Budgets and the implications of them were front and center
for the Shoreline Community College Board of Trustees at their meeting May 23,
While most of the agenda items were informational, setting the
stage for budget adoption at their June meeting, the trustees did take action in
one fiscal area.
Other items presented at the May 23, 2012 Board of Trustees
- Student recognitions
- DECA national competition finalists
- Phi Theta Kappa participants
- Softball team
- Tennis team
- Program report: Health Informatics and Information
- Core theme report: College Stewardship
The board voted unanimously to redirect a portion its own
reserve account that has been paying the salary of Jane McNabb, Chief
Advancement Officer and Executive Director of the Shoreline Community College
Foundation. Starting July 1, the $90,000 allotment will be aimed at a new
position that will focus on external government relations.
President Lee Lambert said that with increased uncertainty
around funding and policy at the state and federal levels, the college needs to
have a more consistent presence with those lawmakers. Trustee Shoubee Liaw, who
worked in Olympia this past session, noted that while President Lambert and
other college staff make frequent trips to the Legislature and have ongoing
contact, a deeper presence is needed. Lambert said the new position would also
handle his social media communications duties.
The resolution approved by the trustees also included a suggestion that the general college budget include half-time funding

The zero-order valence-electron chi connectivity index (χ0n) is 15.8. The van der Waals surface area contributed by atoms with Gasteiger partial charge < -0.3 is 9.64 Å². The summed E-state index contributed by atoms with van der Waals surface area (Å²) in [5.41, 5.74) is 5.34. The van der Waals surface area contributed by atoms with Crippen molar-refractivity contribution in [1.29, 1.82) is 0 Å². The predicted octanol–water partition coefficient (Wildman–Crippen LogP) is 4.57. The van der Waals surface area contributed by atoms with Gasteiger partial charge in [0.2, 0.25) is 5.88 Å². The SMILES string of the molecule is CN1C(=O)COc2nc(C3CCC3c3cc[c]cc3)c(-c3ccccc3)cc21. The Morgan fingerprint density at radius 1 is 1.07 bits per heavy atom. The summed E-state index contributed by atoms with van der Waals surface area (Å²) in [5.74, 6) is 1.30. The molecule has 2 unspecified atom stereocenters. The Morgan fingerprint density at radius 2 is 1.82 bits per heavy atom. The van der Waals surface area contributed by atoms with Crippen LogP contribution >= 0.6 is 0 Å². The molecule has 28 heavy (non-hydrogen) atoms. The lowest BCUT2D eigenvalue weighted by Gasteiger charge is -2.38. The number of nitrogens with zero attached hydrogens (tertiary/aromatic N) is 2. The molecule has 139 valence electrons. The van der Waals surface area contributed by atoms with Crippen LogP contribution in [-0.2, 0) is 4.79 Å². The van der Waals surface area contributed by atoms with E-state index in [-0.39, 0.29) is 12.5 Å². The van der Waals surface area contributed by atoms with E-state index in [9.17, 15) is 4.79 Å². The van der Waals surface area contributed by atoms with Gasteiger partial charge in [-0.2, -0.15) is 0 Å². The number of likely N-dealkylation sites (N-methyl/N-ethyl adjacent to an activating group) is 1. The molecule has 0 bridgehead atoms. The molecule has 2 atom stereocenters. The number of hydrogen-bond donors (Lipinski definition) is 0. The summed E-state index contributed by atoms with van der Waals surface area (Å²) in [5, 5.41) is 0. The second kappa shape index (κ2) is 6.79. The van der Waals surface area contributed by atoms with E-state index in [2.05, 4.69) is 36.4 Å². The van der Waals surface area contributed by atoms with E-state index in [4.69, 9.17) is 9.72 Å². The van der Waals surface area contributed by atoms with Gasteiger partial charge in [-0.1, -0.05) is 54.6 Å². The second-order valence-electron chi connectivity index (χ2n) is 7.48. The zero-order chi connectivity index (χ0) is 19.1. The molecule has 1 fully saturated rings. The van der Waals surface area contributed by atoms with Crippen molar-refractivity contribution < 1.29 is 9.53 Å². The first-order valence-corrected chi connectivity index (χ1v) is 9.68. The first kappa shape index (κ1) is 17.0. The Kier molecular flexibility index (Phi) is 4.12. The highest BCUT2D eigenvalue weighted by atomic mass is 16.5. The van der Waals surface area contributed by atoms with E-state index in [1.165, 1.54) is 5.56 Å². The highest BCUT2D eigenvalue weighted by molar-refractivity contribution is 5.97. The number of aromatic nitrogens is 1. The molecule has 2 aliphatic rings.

for the Advancement/Foundation position held by McNabb. Lambert told the board that McNabb had
suggested the change.
Lambert also announced that the college is adding a grant
writer, duties that have been parceled out to a variety of deans and directors
in recent years. That position has been filled and Brandon Rogers, who held a
similar job at Clover Park Technical College, is scheduled to start Tuesday,
May 29, 2012. Lambert said the position is needed as the college pursues a
variety of federal and private grant opportunities and dedicated state funding
for higher education continues to decline.
That decline was made clear by Vice President for Administrative
Services Daryl Campbell in a budget presentation during the board’s study
Campbell pointed out that the college now receives less than
half of its total budget from the State of Washington. The shift in funding
from a direct state allocation to state-mandated increases in tuition paid by
students is the cause, Campbell said. He also pointed out that despite the
headlines of a no-cuts state budget for higher education, the college will
actually see about $1.25 million less from state for the coming fiscal year.
Campbell noted the current draft budget for the college
anticipates increased spending for the International Education and Virtual
College strategic initiatives. He also pointed out that the suggested operating
budget spending level includes about a 2 percent deficit. Campbell told the
board he is comfortable with covering that gap from anticipated surpluses from
the current year budget.
This was a first-look at proposed spending for the coming
fiscal year that starts July 1. The board is scheduled to adopt the 2012-13
budget in June.
Other money-related agenda items were centered on various student
fees. In the study-session, student government presented a revenue-neutral fee